Stedman is evidently ignorant of the fact that thinking, reasoning homo sapiens have been around for less than 500,000 years. As far as getting used to death, while most atheists may be quite stoic and matter-of-fact about the natural process called death, we certainly haven’t gotten used to it, and neither have Christians. No one likes facing the prospect of death, of losing people they dearly love. Christians try to placate their feelings by believing in the afterlife and heaven — a time and place when God’s faithful will be rewarded with an eternity of prostrating themselves in worship before God. Christians deal with death by resting on the promise of Heaven. Jesus — putting his carpenter skills to use while waiting for his Father to tell him it is time for the rapture — is busy building rooms in the Trump Tower of Heaven® for every person who has the right beliefs. While death causes sadness for Evangelicals, they know — or so they think, anyway — that in the not too distant future their room will be ready and they will be reunited with Christian loved ones who have gone on to Heaven before them. (This thinking, by the way, is a gross distortion of orthodox/historic Christian theology concerning death and resurrection.) Death, then, becomes somethings that must be endured, with a divine payoff awaiting beyond the veil.
Atheists, of course, do not believe such nonsense. Ever the realists, atheists know, based on the evidence at hand, that humans only get one stab at this thing called life. There is no afterlife, no second chances, no heaven or hell. When death comes knocking at our doors, that is the end for us. All that matters, then, is this present life. Unlike many Christians who devalue the present in hope of finding great reward beyond the grave, atheists embrace life with gusto, knowing that dead people — Jesus included — don’t come back to live. Every homo sapien who has ever walked upon the face of planet of earth has died, or will die in the future. Cemeteries are poignant reminders of the permanence of death. Living in denial of these facts doesn’t change them. Death will, one day, likely sooner than later, come calling for each and every one of us. Knowing this, how then should we live? If we care about our parents, grandparents, children, grandchildren, extended family, friends, and neighbors, how should we respond when the Hurricane Harveys of life come our/their way causing heartache and destruction? Why, we act and do what we can help others. Why? Because we love them and desire a better life for those who are important to us. We can extend this farther to people we don’t know. Surely, atheists and Christians alike want to see suffering alleviated and wrecked neighborhoods returned to wholeness. Must we believe in God to care?
Stedman admits that it “appears” that God is nowhere to be found as we survey the havoc wreaked on Texas by Hurricane Harvey. However, according to Stedman, appearances can be deceiving:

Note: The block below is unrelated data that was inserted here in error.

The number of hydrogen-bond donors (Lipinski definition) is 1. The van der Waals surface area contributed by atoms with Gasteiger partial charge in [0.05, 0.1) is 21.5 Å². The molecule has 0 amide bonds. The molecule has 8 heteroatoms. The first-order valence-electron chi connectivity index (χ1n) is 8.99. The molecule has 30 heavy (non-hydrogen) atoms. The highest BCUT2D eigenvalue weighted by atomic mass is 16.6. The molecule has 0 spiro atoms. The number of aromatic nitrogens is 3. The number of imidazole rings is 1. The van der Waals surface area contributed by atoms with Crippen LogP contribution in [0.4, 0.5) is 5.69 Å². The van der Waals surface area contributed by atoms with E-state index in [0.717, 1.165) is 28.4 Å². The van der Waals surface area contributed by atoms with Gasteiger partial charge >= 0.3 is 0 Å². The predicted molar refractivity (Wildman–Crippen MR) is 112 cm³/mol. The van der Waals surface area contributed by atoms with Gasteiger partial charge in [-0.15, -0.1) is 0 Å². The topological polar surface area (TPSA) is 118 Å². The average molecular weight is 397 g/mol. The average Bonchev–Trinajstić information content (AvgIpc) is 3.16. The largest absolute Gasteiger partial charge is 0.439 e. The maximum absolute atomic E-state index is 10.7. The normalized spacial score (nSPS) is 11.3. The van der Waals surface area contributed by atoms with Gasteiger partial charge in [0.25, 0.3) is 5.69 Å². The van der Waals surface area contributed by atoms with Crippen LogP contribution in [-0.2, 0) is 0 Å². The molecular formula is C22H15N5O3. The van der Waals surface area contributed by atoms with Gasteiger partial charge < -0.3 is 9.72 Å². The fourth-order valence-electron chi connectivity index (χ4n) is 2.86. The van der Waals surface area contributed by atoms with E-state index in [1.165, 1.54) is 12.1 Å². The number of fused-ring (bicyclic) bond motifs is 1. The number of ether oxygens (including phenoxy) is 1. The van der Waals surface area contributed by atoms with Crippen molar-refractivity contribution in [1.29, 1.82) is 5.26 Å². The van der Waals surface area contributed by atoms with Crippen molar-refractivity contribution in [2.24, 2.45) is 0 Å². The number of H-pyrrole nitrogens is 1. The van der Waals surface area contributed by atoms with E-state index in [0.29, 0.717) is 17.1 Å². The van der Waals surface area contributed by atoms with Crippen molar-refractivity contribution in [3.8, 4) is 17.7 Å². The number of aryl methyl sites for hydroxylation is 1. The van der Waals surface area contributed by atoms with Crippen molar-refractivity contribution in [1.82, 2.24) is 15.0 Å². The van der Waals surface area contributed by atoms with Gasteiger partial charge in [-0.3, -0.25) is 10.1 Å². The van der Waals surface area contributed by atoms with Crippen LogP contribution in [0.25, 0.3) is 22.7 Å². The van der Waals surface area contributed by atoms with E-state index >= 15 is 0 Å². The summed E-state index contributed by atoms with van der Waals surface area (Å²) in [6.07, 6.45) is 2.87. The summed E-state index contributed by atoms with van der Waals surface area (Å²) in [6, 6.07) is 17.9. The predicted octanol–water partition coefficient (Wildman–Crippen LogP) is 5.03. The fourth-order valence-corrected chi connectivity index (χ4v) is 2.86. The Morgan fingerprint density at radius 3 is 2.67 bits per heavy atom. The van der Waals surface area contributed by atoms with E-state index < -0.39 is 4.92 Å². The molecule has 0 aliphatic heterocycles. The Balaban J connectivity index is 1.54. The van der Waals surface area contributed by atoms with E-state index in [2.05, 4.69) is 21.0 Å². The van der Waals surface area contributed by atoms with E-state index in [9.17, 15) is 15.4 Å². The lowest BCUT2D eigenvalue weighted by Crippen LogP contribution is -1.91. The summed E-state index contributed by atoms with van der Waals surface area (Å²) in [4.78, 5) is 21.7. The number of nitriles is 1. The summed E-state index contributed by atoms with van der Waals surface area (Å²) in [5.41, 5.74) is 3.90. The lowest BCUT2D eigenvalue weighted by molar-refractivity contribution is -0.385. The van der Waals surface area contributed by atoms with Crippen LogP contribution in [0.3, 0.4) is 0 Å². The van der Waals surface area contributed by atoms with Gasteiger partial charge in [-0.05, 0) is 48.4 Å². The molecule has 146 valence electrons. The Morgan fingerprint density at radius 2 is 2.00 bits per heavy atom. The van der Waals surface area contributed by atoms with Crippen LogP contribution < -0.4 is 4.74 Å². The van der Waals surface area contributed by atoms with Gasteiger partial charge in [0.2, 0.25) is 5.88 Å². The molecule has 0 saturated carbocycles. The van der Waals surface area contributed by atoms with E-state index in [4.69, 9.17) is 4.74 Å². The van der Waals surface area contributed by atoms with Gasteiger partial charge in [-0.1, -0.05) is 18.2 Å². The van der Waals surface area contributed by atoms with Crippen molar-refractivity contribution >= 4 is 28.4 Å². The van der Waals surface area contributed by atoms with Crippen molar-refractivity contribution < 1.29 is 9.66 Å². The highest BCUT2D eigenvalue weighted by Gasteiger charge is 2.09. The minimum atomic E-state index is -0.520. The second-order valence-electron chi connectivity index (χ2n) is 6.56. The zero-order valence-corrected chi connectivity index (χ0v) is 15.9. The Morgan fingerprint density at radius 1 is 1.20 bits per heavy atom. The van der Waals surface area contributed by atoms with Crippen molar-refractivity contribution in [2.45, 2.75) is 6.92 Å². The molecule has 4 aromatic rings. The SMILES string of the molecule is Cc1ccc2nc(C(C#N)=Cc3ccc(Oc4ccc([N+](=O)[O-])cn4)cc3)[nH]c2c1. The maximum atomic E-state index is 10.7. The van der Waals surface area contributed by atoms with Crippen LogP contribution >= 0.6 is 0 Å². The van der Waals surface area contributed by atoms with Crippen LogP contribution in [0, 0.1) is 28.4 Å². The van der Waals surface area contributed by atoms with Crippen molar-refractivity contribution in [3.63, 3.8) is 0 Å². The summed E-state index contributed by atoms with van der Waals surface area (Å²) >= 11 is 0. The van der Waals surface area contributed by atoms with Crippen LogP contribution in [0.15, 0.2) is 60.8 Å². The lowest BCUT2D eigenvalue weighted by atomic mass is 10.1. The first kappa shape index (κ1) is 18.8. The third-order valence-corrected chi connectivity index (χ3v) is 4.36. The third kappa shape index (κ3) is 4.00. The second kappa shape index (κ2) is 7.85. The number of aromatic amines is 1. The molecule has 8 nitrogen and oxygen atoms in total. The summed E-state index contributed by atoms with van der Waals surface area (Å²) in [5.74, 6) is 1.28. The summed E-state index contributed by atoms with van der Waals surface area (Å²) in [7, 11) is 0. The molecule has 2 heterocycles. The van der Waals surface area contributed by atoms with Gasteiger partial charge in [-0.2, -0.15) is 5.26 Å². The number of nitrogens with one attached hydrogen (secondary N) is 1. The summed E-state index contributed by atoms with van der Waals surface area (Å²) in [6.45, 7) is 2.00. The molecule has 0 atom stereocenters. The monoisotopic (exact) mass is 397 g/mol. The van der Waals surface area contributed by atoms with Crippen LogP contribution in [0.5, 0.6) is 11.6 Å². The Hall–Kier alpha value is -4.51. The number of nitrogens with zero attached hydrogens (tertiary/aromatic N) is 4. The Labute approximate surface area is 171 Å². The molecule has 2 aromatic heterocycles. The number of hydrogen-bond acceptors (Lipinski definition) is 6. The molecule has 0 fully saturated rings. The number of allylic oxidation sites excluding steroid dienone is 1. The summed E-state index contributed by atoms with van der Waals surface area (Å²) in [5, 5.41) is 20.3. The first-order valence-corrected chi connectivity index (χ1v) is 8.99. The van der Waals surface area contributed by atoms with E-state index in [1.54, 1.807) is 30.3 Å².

God is not absent but is very, very subtle. He hides himself in plain sight, but can be found when we learn how to decipher the clues that point toward his presence. And the clues are abundant right now in Houston.
In other words, God is playing a game of hide and seek. We can’t find him, but, Stedman assures us, God is here, there, and everywhere. Stedman sounds like man who is tripping on LSD. He is seeing pink elephants where there are none. Stedman needs to see God lest his absence invalidates his theological beliefs and renders moot his assertion that God is alive and present in our day-to-day lives.
As an atheist, I believe in giving credit to whom credit is due. When God shows up and does the work, I will gladly give him the credit. Until then, I plan to continue to praising and thanking my fellow human beings for the good they do. They alone deserve my praise and thanks.
The next time Stedman talks with his God, perhaps he can ask him WHY he sent Hurricane Harvey to start with? Explain to inquiring minds, Pastor, why your God caused so much suffering, devastation, and death. Did he do what he did so Christians would look good or have something to do besides watching football? If the Christian God is the compassionate, caring deity Stedman says he is, why doesn’t the Big Man Upstairs make sure the weather everywhere is as sunny and delightful as San Diego? From my seat in the atheist pew, it is hard for me to see a loving, caring, compassionate God at work in his creation. If I were God, I certainly wouldn’t have sent a Hurricane Harvey to Texas just so I could give them a test. In my mind, those who could alleviate suffering and don’t are the worst of people (and gods). The good news is that most Christians are far better people than their God. And hand in hand with atheists, agnostics, and people who worship other deities, Christians can help to make the world better for all who will come after us.